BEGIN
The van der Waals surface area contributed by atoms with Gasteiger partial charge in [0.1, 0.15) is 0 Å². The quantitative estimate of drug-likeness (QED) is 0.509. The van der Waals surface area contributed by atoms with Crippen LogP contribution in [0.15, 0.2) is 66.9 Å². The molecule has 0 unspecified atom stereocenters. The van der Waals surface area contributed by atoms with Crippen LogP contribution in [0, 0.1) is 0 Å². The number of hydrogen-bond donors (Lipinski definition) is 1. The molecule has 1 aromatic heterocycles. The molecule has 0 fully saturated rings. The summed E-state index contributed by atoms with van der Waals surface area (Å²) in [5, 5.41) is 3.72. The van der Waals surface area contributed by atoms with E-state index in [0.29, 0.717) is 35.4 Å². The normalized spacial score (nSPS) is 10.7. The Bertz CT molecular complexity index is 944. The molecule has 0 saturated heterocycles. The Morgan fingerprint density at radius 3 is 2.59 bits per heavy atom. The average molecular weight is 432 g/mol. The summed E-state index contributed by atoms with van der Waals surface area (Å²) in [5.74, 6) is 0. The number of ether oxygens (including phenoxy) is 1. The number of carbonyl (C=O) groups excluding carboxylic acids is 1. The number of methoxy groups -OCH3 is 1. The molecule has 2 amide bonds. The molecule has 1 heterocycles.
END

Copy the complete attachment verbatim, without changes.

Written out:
The van der Waals surface area contributed by atoms with Gasteiger partial charge in [0.1, 0.15) is 0 Å². The quantitative estimate of drug-likeness (QED) is 0.509. The van der Waals surface area contributed by atoms with Crippen LogP contribution in [0.15, 0.2) is 66.9 Å². The molecule has 0 unspecified atom stereocenters. The van der Waals surface area contributed by atoms with Crippen LogP contribution in [0, 0.1) is 0 Å². The number of hydrogen-bond donors (Lipinski definition) is 1. The molecule has 1 aromatic heterocycles. The molecule has 0 fully saturated rings. The summed E-state index contributed by atoms with van der Waals surface area (Å²) in [5, 5.41) is 3.72. The van der Waals surface area contributed by atoms with E-state index in [0.29, 0.717) is 35.4 Å². The normalized spacial score (nSPS) is 10.7. The Bertz CT molecular complexity index is 944. The molecule has 0 saturated heterocycles. The Morgan fingerprint density at radius 3 is 2.59 bits per heavy atom. The average molecular weight is 432 g/mol. The summed E-state index contributed by atoms with van der Waals surface area (Å²) in [5.74, 6) is 0. The number of ether oxygens (including phenoxy) is 1. The number of carbonyl (C=O) groups excluding carboxylic acids is 1. The number of methoxy groups -OCH3 is 1. The molecule has 2 amide bonds. The molecule has 1 heterocycles.